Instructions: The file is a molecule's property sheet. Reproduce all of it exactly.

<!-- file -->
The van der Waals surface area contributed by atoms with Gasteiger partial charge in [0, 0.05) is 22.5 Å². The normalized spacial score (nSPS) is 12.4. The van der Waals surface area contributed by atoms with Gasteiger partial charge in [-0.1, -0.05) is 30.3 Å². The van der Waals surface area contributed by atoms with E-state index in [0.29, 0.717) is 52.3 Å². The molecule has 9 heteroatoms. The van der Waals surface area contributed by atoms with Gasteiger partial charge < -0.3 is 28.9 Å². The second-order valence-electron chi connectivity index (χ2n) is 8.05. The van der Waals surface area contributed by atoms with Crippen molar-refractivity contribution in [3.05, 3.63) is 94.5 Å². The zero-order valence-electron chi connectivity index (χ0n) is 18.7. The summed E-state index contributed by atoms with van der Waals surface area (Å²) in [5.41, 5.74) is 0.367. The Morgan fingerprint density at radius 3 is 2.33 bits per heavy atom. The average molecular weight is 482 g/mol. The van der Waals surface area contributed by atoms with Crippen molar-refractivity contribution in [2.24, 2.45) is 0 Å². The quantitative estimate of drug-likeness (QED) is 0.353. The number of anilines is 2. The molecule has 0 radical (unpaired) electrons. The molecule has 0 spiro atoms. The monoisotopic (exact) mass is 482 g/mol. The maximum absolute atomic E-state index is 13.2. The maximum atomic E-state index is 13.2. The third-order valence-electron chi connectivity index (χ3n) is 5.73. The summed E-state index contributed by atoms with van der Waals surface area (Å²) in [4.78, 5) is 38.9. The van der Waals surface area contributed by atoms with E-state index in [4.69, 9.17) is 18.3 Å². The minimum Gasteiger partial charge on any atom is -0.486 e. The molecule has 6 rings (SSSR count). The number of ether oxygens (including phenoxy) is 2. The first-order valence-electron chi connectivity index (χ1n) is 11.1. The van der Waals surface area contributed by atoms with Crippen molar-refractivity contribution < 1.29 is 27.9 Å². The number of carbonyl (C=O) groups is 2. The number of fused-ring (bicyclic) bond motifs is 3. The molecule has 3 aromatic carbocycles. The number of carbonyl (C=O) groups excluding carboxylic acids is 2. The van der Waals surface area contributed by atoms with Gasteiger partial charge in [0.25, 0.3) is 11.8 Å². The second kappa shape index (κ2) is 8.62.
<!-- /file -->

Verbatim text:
The van der Waals surface area contributed by atoms with Gasteiger partial charge in [0, 0.05) is 22.5 Å². The normalized spacial score (nSPS) is 12.4. The van der Waals surface area contributed by atoms with Gasteiger partial charge in [-0.1, -0.05) is 30.3 Å². The van der Waals surface area contributed by atoms with E-state index in [0.29, 0.717) is 52.3 Å². The molecule has 9 heteroatoms. The van der Waals surface area contributed by atoms with Gasteiger partial charge < -0.3 is 28.9 Å². The second-order valence-electron chi connectivity index (χ2n) is 8.05. The van der Waals surface area contributed by atoms with Crippen molar-refractivity contribution in [3.05, 3.63) is 94.5 Å². The zero-order valence-electron chi connectivity index (χ0n) is 18.7. The summed E-state index contributed by atoms with van der Waals surface area (Å²) in [5.41, 5.74) is 0.367. The Morgan fingerprint density at radius 3 is 2.33 bits per heavy atom. The average molecular weight is 482 g/mol. The van der Waals surface area contributed by atoms with Crippen molar-refractivity contribution in [2.24, 2.45) is 0 Å². The quantitative estimate of drug-likeness (QED) is 0.353. The number of anilines is 2. The molecule has 0 radical (unpaired) electrons. The molecule has 0 spiro atoms. The monoisotopic (exact) mass is 482 g/mol. The maximum absolute atomic E-state index is 13.2. The maximum atomic E-state index is 13.2. The third-order valence-electron chi connectivity index (χ3n) is 5.73. The summed E-state index contributed by atoms with van der Waals surface area (Å²) in [4.78, 5) is 38.9. The van der Waals surface area contributed by atoms with E-state index in [4.69, 9.17) is 18.3 Å². The minimum Gasteiger partial charge on any atom is -0.486 e. The molecule has 6 rings (SSSR count). The number of ether oxygens (including phenoxy) is 2. The first-order valence-electron chi connectivity index (χ1n) is 11.1. The van der Waals surface area contributed by atoms with Crippen molar-refractivity contribution < 1.29 is 27.9 Å². The number of carbonyl (C=O) groups is 2. The number of fused-ring (bicyclic) bond motifs is 3. The molecule has 3 aromatic carbocycles. The number of carbonyl (C=O) groups excluding carboxylic acids is 2. The van der Waals surface area contributed by atoms with Gasteiger partial charge in [0.25, 0.3) is 11.8 Å². The second kappa shape index (κ2) is 8.62.